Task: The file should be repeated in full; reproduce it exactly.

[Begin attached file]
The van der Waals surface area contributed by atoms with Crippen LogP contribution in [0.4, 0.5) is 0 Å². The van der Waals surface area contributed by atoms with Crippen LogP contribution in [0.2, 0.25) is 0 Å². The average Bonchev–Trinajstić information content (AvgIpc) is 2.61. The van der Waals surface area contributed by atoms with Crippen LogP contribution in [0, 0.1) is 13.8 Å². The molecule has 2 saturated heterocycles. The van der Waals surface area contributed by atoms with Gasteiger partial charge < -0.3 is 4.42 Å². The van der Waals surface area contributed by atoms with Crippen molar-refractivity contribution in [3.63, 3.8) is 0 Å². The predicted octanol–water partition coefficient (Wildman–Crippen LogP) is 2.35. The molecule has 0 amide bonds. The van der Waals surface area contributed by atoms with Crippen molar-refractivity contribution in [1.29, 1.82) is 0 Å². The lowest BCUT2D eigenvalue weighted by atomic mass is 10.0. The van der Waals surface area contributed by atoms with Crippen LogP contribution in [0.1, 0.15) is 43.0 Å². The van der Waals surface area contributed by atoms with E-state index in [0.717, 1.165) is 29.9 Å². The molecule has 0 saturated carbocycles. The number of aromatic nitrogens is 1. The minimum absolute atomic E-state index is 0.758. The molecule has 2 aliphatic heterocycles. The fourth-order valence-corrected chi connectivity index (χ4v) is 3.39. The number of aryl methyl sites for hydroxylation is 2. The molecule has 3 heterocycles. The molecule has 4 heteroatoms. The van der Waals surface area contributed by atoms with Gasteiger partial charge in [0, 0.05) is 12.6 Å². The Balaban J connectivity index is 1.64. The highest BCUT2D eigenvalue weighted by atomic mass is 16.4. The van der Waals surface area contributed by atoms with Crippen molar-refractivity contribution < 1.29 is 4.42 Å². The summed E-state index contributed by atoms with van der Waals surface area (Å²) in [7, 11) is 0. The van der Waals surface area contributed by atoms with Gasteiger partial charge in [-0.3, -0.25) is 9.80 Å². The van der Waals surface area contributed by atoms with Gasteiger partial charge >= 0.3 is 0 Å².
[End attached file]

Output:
The van der Waals surface area contributed by atoms with Crippen LogP contribution in [0.4, 0.5) is 0 Å². The van der Waals surface area contributed by atoms with Crippen LogP contribution in [0.2, 0.25) is 0 Å². The average Bonchev–Trinajstić information content (AvgIpc) is 2.61. The van der Waals surface area contributed by atoms with Crippen LogP contribution in [0, 0.1) is 13.8 Å². The molecule has 2 saturated heterocycles. The van der Waals surface area contributed by atoms with Gasteiger partial charge < -0.3 is 4.42 Å². The van der Waals surface area contributed by atoms with Crippen molar-refractivity contribution in [3.63, 3.8) is 0 Å². The predicted octanol–water partition coefficient (Wildman–Crippen LogP) is 2.35. The molecule has 0 amide bonds. The van der Waals surface area contributed by atoms with Crippen molar-refractivity contribution in [1.29, 1.82) is 0 Å². The lowest BCUT2D eigenvalue weighted by atomic mass is 10.0. The van der Waals surface area contributed by atoms with Crippen LogP contribution in [0.1, 0.15) is 43.0 Å². The van der Waals surface area contributed by atoms with E-state index in [0.717, 1.165) is 29.9 Å². The molecule has 0 saturated carbocycles. The number of aromatic nitrogens is 1. The minimum absolute atomic E-state index is 0.758. The molecule has 2 aliphatic heterocycles. The fourth-order valence-corrected chi connectivity index (χ4v) is 3.39. The number of aryl methyl sites for hydroxylation is 2. The molecule has 3 heterocycles. The molecule has 4 heteroatoms. The van der Waals surface area contributed by atoms with Gasteiger partial charge in [0, 0.05) is 12.6 Å². The Balaban J connectivity index is 1.64. The highest BCUT2D eigenvalue weighted by atomic mass is 16.4. The van der Waals surface area contributed by atoms with Crippen molar-refractivity contribution < 1.29 is 4.42 Å². The summed E-state index contributed by atoms with van der Waals surface area (Å²) in [7, 11) is 0. The van der Waals surface area contributed by atoms with Gasteiger partial charge in [-0.3, -0.25) is 9.80 Å². The van der Waals surface area contributed by atoms with Gasteiger partial charge >= 0.3 is 0 Å².